ISBN 0-521-82754-X (hbk)
1. Savings and loan associations – United States – History. 2. Savings and loan association failures – United States – History. I. Title.
332.3ʹ2ʹ0973 – dc22 2003069691
ISBN 0 521 82754 X hardback
|List of Tables||page ix|
|1||A Movement Takes Shape, 1831–1899||12|
|2||The Rise of the League, 1900–1929||40|
|3||From State to Federal Oversight||69|
|4||The Movement Becomes an Industry, 1930–1945||100|
|5||The Glory Years, 1946–1955||128|
|6||External Challenges and Internal Divisions, 1956–1966||159|
|7||Lost Opportunities, 1967–1979||187|
|8||Deregulation and Disaster, 1979–1988||213|
|9||Resolving the Crisis, Restoring the Confidence, 1989–1995||241|
|10||The American Savings and Loan Industry in Perspective||266|
|Fraud, Forbearance, and Failure: The Case of Empire Savings and Loan Association||275|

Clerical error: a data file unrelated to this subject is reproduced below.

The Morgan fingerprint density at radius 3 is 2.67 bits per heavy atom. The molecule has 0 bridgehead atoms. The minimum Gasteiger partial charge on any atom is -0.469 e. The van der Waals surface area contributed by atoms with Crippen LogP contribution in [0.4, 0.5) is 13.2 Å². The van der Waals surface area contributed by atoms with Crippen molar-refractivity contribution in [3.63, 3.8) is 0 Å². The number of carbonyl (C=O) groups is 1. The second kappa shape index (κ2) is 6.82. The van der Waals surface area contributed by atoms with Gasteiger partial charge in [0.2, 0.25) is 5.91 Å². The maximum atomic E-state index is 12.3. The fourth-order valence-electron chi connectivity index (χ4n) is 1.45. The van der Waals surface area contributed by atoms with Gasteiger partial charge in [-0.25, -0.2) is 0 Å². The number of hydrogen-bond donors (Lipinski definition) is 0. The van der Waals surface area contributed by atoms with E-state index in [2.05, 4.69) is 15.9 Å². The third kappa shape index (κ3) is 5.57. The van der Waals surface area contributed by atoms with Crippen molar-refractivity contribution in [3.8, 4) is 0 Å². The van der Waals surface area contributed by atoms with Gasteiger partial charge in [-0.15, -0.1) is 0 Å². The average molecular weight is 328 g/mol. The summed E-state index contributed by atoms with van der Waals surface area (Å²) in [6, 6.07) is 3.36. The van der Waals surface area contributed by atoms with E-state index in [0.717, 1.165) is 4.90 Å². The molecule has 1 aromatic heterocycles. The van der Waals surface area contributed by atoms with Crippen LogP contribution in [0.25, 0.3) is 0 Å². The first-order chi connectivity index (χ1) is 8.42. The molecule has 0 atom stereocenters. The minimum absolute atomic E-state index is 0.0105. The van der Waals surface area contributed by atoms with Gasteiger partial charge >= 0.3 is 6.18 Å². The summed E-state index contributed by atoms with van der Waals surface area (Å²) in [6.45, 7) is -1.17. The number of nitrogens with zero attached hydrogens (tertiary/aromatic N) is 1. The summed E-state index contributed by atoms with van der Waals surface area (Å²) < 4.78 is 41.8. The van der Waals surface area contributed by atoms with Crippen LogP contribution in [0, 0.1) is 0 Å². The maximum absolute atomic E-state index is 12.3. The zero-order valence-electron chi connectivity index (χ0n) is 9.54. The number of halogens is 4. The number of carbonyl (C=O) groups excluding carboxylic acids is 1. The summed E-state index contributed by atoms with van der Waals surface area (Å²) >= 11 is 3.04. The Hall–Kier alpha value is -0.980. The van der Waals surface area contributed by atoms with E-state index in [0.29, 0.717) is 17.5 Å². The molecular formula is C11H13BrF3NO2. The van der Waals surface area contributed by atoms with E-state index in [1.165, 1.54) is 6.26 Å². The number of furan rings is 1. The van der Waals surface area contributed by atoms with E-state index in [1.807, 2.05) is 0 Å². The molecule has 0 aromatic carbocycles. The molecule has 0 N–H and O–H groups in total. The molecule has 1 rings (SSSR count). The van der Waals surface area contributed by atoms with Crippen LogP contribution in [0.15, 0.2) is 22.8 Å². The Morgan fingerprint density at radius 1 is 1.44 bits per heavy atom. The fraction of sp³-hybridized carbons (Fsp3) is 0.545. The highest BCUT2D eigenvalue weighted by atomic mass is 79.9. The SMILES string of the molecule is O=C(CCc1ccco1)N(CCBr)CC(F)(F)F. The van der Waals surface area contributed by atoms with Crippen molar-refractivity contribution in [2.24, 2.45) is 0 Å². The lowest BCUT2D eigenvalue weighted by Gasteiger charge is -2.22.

|Success the Old Fashioned Way: The Case of Medford Cooperative Bank||297|
LIST OF TABLES
|1.1||Number of Thrifts and Assets – 1888–1900||page 28|
|2.1||Number of Thrifts and Assets – 1900–1920||53|
|2.2||Number of Thrifts and Assets – 1920–1930||60|
|4.1||Number of Thrifts and Assets – 1930–1945||121|
|5.1||Number of Thrifts and Assets – 1945–1955||139|
|6.1||Number of Thrifts and Assets – 1955–1965||173|
|7.1||Number of Thrifts and Assets – 1967–1979||202|
|8.1||Number of Thrifts and Assets – 1980–1988||240|
|9.1||Number of Thrifts and Assets – 1989–1995||261|
|A1.1||Financial Statistics for Empire Savings and Loan Association – 1981–1983||279|
|A1.2||Peer Group Analysis for Empire Savings and Loan Association – 1981–1983||291|
|A2.1||Medford Cooperative Bank, Members and Assets – 1888–1910||299|
|A2.2||Medford Cooperative Bank, Members and Assets – 1915–1930||302|
|A2.3||Medford Cooperative Bank, Members and Assets – 1935–1955||306|
|A2.4||Medford Cooperative Bank, Members and Assets – 1960–1979||309|
|A2.5||Medford Cooperative Bank, Assets and Reserves – 1980–1990||311|
|A2.6||Medford Cooperative Bank, Assets and Reserves – 1990–1999||315|